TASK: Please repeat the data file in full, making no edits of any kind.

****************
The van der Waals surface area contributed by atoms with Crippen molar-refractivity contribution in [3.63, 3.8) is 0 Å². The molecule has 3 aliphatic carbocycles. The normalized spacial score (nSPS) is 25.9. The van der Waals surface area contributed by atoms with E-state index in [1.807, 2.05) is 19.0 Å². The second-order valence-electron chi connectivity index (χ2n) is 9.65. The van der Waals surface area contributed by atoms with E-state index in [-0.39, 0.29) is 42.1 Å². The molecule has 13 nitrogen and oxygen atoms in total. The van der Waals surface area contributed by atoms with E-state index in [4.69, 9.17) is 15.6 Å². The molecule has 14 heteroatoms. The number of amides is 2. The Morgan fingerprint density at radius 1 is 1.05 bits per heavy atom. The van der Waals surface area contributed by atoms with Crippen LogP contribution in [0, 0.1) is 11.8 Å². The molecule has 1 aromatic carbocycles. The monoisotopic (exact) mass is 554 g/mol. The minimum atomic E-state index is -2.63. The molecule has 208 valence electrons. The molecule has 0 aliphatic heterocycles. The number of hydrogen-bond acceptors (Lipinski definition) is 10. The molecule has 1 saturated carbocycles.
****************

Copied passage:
The van der Waals surface area contributed by atoms with Crippen molar-refractivity contribution in [3.63, 3.8) is 0 Å². The molecule has 3 aliphatic carbocycles. The normalized spacial score (nSPS) is 25.9. The van der Waals surface area contributed by atoms with E-state index in [1.807, 2.05) is 19.0 Å². The second-order valence-electron chi connectivity index (χ2n) is 9.65. The van der Waals surface area contributed by atoms with E-state index in [-0.39, 0.29) is 42.1 Å². The molecule has 13 nitrogen and oxygen atoms in total. The van der Waals surface area contributed by atoms with E-state index in [4.69, 9.17) is 15.6 Å². The molecule has 14 heteroatoms. The number of amides is 2. The Morgan fingerprint density at radius 1 is 1.05 bits per heavy atom. The van der Waals surface area contributed by atoms with Crippen LogP contribution in [0, 0.1) is 11.8 Å². The molecule has 1 aromatic carbocycles. The monoisotopic (exact) mass is 554 g/mol. The minimum atomic E-state index is -2.63. The molecule has 208 valence electrons. The molecule has 0 aliphatic heterocycles. The number of hydrogen-bond acceptors (Lipinski definition) is 10. The molecule has 1 saturated carbocycles.